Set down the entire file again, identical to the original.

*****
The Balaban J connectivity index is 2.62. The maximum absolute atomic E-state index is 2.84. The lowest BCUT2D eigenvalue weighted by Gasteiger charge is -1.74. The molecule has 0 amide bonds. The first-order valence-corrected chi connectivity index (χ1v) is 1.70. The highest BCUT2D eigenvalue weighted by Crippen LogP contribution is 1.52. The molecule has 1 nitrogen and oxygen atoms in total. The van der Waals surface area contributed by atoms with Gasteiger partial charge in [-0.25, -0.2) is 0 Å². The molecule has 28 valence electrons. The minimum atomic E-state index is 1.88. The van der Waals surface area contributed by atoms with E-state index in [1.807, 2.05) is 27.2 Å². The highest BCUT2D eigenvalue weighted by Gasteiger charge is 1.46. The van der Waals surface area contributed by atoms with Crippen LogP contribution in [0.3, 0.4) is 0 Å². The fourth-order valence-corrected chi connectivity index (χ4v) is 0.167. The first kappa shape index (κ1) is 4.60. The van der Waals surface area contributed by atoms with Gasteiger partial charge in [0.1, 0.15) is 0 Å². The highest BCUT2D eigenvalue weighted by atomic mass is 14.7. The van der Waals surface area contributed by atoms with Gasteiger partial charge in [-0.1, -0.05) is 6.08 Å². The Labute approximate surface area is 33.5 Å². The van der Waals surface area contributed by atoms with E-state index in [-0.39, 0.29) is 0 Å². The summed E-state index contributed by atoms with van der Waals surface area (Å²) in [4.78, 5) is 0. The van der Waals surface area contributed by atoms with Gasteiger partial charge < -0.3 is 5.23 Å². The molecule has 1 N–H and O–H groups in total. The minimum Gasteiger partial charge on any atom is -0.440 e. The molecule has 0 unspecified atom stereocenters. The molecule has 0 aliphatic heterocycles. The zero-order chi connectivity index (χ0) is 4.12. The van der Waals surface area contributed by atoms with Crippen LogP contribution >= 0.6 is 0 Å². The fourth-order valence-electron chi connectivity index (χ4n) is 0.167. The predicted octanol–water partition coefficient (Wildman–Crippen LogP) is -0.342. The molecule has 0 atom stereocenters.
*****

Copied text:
The Balaban J connectivity index is 2.62. The maximum absolute atomic E-state index is 2.84. The lowest BCUT2D eigenvalue weighted by Gasteiger charge is -1.74. The molecule has 0 amide bonds. The first-order valence-corrected chi connectivity index (χ1v) is 1.70. The highest BCUT2D eigenvalue weighted by Crippen LogP contribution is 1.52. The molecule has 1 nitrogen and oxygen atoms in total. The van der Waals surface area contributed by atoms with Gasteiger partial charge in [-0.25, -0.2) is 0 Å². The molecule has 28 valence electrons. The minimum atomic E-state index is 1.88. The van der Waals surface area contributed by atoms with E-state index in [1.807, 2.05) is 27.2 Å². The highest BCUT2D eigenvalue weighted by Gasteiger charge is 1.46. The van der Waals surface area contributed by atoms with Crippen LogP contribution in [0.3, 0.4) is 0 Å². The fourth-order valence-corrected chi connectivity index (χ4v) is 0.167. The first kappa shape index (κ1) is 4.60. The van der Waals surface area contributed by atoms with Gasteiger partial charge in [0.1, 0.15) is 0 Å². The highest BCUT2D eigenvalue weighted by atomic mass is 14.7. The van der Waals surface area contributed by atoms with Gasteiger partial charge in [-0.1, -0.05) is 6.08 Å². The Labute approximate surface area is 33.5 Å². The van der Waals surface area contributed by atoms with E-state index in [-0.39, 0.29) is 0 Å². The summed E-state index contributed by atoms with van der Waals surface area (Å²) in [4.78, 5) is 0. The van der Waals surface area contributed by atoms with Gasteiger partial charge < -0.3 is 5.23 Å². The molecule has 1 N–H and O–H groups in total. The minimum Gasteiger partial charge on any atom is -0.440 e. The molecule has 0 unspecified atom stereocenters. The molecule has 0 aliphatic heterocycles. The zero-order chi connectivity index (χ0) is 4.12. The van der Waals surface area contributed by atoms with Crippen LogP contribution >= 0.6 is 0 Å². The fourth-order valence-electron chi connectivity index (χ4n) is 0.167. The predicted octanol–water partition coefficient (Wildman–Crippen LogP) is -0.342. The molecule has 0 atom stereocenters.